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U.S. plans to ship free Covid-19 vaccines within 24 hours of authorization

The timing of such an authorization, however, depends on clinical trial results.
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The federal government released broad plans Wednesday aimed at distributing free Covid-19 vaccines within a day after an emergency use authorization or full approval is granted.

A "playbook" developed by the Centers for Disease Control and Prevention instructs state health agencies to create a vaccine planning committee made up of leaders from different community groups, such as health centers, hospitals, long-term care facilities and pharmacies. The CDC playbook advises states to prepare for a limited supply of vaccine doses in the fall.

It's unclear which vaccine will receive authorization first, as well as when data from the clinical trials will be available for officials to review. Still, the CDC previously told states to prepare for a rollout by Nov. 1.

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"Our goal in Operation Warp Speed is that 24 hours after" a vaccine receives either emergency authorization or full approval, vaccines will be moving to administration sites, Paul Ostrowski, who is handling logistics for Operation Warp Speed, said Wednesday during a call with reporters.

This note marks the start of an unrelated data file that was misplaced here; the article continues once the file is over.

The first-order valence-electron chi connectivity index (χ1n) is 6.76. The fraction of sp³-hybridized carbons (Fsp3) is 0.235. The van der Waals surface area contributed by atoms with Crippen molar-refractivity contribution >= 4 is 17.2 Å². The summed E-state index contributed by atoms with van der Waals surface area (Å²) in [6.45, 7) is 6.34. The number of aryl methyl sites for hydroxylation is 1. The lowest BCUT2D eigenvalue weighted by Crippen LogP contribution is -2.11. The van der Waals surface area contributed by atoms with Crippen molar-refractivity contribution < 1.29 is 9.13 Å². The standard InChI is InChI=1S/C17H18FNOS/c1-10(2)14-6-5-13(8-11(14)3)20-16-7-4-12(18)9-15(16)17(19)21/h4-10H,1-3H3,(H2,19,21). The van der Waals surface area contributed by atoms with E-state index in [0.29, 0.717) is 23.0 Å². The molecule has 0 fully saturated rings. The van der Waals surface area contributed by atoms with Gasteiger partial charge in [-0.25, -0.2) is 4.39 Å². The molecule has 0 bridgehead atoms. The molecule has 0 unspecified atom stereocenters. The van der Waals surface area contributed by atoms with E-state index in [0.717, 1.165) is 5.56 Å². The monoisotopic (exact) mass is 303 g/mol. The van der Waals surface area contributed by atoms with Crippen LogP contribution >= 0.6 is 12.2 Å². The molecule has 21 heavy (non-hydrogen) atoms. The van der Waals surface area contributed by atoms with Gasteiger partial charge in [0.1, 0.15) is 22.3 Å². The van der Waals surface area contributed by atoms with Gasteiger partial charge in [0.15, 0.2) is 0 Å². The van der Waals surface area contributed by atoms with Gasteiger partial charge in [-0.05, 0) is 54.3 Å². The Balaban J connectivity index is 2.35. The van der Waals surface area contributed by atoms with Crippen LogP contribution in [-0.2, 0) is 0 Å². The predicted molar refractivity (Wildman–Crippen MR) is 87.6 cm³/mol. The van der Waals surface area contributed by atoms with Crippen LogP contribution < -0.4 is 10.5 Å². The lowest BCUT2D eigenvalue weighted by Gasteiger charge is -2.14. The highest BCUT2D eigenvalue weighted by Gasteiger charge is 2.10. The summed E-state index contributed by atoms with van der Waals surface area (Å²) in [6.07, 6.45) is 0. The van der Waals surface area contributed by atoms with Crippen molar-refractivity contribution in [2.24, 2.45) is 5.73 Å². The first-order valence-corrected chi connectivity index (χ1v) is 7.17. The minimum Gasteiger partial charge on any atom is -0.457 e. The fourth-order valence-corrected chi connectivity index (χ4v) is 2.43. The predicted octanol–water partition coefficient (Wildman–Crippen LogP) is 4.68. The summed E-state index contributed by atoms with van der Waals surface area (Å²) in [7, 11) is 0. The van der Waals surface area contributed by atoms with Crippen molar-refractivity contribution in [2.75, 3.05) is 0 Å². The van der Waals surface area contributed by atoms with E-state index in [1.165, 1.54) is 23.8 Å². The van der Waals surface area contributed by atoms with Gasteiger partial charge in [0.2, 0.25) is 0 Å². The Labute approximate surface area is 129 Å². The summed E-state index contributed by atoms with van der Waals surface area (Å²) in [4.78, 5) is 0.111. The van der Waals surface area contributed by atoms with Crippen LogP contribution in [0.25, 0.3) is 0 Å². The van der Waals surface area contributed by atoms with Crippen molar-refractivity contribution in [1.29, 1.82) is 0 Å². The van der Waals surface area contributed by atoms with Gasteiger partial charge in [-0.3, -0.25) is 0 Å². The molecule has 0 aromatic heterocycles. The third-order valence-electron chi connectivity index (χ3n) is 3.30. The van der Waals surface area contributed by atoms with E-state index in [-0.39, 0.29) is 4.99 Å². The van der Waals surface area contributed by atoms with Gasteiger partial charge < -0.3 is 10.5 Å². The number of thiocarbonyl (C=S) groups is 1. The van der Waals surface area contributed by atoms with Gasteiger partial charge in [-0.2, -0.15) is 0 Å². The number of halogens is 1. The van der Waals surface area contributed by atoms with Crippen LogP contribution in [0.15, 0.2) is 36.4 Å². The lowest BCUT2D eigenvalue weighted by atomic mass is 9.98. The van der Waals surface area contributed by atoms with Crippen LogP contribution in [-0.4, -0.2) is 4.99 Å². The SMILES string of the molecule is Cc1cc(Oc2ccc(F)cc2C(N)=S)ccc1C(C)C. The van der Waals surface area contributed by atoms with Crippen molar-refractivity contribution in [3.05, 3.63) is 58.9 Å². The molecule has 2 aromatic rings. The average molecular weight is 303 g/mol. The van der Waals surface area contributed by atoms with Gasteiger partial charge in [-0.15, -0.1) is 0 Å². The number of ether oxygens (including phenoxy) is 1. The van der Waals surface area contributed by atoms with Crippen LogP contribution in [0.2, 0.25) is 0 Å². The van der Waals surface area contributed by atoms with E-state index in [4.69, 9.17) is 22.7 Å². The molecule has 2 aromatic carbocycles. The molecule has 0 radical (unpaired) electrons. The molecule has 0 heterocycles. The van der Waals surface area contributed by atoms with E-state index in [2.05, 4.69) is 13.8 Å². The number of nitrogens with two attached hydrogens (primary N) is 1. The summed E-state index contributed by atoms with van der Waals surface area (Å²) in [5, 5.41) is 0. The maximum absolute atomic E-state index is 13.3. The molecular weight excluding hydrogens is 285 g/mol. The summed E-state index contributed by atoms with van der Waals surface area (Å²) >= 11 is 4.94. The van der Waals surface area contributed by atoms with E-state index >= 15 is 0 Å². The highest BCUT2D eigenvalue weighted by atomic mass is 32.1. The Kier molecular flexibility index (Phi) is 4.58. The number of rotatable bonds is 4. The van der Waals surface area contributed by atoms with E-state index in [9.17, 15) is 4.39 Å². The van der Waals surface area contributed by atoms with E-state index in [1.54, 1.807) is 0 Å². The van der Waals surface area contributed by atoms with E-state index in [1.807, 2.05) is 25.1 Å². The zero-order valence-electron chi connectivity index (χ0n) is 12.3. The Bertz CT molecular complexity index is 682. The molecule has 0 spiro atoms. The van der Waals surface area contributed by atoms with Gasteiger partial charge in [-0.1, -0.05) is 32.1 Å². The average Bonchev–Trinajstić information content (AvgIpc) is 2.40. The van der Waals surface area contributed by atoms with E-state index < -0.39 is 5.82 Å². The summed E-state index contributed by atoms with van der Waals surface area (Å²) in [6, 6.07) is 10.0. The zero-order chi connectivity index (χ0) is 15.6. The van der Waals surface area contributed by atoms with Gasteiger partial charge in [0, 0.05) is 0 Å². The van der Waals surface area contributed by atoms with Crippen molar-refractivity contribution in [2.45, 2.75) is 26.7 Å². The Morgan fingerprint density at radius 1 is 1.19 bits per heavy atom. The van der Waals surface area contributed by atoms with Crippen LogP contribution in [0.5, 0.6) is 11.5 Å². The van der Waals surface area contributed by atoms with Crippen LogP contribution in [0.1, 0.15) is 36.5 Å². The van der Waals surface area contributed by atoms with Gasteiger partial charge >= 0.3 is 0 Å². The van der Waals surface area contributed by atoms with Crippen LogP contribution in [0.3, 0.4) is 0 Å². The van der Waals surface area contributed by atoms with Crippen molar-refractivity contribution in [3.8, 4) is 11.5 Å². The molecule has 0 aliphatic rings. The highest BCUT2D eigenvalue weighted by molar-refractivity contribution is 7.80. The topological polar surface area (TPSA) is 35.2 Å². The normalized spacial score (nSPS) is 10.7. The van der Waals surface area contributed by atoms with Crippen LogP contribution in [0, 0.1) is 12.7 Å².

It is clear, however, that supply will not meet demand, at least at first. The plan calls for a vaccination campaign to begin gradually, either later this year or in January. The CDC's Advisory Committee on Immunization Practices, the National Academy of Medicine and other organizations are working to determine who should be first on the list to receive the vaccine. Health care workers, other essential employees and people at high risk of severe illness will likely take top priority.

The Trump administration faces a complex set of logistical problems to meet its vaccine goals. The first is figuring out how to track when people receive their vaccine and which vaccine they get.

Two of the Covid-19 vaccines currently in phase 3 trials — Pfizer and Moderna — require two doses either 21 or 28 days apart.

"We have to be able to tell the person when it's time to come back in for the second shot," Ostrowski said.

What's more, the second dose must be from the same manufacturer as the first dose. They are not interchangeable.

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And while doctor's offices, hospitals, departments of health and pharmacies all have their own databases to track patients, "the hard part is to get the databases to talk with one another," Ostrowski said.

States and local communities will need to devise precise plans for receiving and distributing vaccines, some of which will require special handling such as refrigeration or freezing. States and cities have a month to submit plans.

Such detailed coordination is like "air traffic control," said Michael Osterholm, director of the Center for Infectious Disease Research and Policy at the University of Minnesota.

"It's making sure that everything is coming together at one time," Osterholm said. That includes getting the shots to the people who need them, and making sure they understand what's known about safety and efficacy of the vaccine. Health officials will "absolutely be required to educate the public."

The vaccine itself is expected to be free of charge. Patients will not be charged out of pocket for the administration of shots, thanks to billions of dollars in taxpayer funding approved by Congress and allocated by the Trump administration.

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